Sunday, 27 January 2013


The USMLE program has established rules to govern administration of the examinations to ensure that no examinee or group of examinees receives unfair advantage on the examination, inadvertently or otherwise. The rules include standard test administration conditions consistent with the principles on which the examinations are developed and scored. For example, examinations are designed to sample knowledge across specified content domains, and unauthorized access to examination content prior to testing violates that principle.
If there is a reason to believe that the integrity of the examination process is jeopardized, the USMLE parent organizations may invalidate all or any part of an examination. If information indicates that continued testing would jeopardize the security of examination materials or the integrity of scores, the USMLE parent organizations reserve the right to suspend or cancel test administration.

Saturday, 19 January 2013

Attempts/Time Limits

Number of Attempts Allowed To Complete All Steps and Time Limits:
The USMLE program recommends to medical licensing authorities that they:
  • Require that the dates of passing the Step 1, Step 2, and Step 3 examinations occur within a seven-year period; and
  • Allow no more than six attempts to pass each Step or Step Component without demonstration of additional educational experience acceptable to the medical licensing authority.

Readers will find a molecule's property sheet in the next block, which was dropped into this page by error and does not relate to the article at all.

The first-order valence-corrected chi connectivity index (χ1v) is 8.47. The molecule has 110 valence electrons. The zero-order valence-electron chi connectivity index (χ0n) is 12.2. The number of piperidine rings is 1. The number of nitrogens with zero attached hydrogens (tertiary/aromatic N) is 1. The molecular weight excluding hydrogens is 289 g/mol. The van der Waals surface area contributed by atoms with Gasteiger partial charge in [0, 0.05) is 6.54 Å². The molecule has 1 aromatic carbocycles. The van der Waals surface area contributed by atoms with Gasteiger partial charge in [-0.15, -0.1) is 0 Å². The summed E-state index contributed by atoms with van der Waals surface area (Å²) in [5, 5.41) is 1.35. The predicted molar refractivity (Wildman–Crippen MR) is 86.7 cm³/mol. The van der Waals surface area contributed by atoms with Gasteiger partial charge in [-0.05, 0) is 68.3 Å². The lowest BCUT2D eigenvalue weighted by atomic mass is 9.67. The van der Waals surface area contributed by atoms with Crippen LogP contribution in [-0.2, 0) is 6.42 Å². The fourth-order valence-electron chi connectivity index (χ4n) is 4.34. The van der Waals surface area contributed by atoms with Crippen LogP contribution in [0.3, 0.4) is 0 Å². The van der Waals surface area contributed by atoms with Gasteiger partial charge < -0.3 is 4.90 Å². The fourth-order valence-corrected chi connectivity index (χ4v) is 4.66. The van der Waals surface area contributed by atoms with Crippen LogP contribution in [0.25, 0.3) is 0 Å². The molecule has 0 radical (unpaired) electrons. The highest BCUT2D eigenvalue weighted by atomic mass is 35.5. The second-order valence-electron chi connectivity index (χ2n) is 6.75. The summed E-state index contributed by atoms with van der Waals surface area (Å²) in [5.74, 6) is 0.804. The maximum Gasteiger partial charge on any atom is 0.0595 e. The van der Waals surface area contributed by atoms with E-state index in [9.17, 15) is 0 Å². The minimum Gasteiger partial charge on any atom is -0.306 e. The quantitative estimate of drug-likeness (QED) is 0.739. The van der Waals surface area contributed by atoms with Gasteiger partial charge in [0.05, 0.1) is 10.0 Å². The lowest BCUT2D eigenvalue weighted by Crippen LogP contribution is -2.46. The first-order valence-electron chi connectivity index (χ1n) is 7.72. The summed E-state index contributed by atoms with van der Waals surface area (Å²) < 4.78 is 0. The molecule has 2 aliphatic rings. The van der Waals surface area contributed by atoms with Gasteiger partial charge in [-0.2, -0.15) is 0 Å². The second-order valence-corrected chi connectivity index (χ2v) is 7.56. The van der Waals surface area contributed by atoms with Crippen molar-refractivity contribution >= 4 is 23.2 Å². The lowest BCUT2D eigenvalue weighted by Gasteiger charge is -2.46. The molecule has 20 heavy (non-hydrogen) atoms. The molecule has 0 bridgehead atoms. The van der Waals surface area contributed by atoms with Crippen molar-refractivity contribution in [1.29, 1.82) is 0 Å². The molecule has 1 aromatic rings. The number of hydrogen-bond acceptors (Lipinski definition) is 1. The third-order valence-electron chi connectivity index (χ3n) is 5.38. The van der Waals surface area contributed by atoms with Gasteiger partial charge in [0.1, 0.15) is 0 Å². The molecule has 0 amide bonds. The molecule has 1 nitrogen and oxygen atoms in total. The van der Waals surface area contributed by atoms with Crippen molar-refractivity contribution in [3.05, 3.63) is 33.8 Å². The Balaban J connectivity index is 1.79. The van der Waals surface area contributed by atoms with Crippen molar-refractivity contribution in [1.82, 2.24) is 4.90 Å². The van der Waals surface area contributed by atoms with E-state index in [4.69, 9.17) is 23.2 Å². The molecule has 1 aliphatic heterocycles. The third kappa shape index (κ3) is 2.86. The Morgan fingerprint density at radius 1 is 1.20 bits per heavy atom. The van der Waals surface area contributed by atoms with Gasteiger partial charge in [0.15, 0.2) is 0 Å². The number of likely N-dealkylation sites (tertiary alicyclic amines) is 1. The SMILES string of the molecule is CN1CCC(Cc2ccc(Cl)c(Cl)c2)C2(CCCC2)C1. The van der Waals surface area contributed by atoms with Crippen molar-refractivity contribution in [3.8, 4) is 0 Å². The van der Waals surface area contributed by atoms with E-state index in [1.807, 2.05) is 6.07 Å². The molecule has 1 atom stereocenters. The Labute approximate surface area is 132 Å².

For purposes of medical licensure in the United States, any time limit to complete the USMLE is established by the state medical boards. Many require completion of the full USMLE sequence within seven years from the date the first Step or Step Component is passed or, in some cases, from the date of the first attempt at any Step or Step Component. While medical schools may require students to pass one or more Steps for advancement and/or graduation, you should understand the implications of time limits for licensure. General information regarding state-specific requirements for licensure can be obtained from the FSMB. For definitive information, contact the licensing authority in the jurisdiction in which you intend to seek licensure.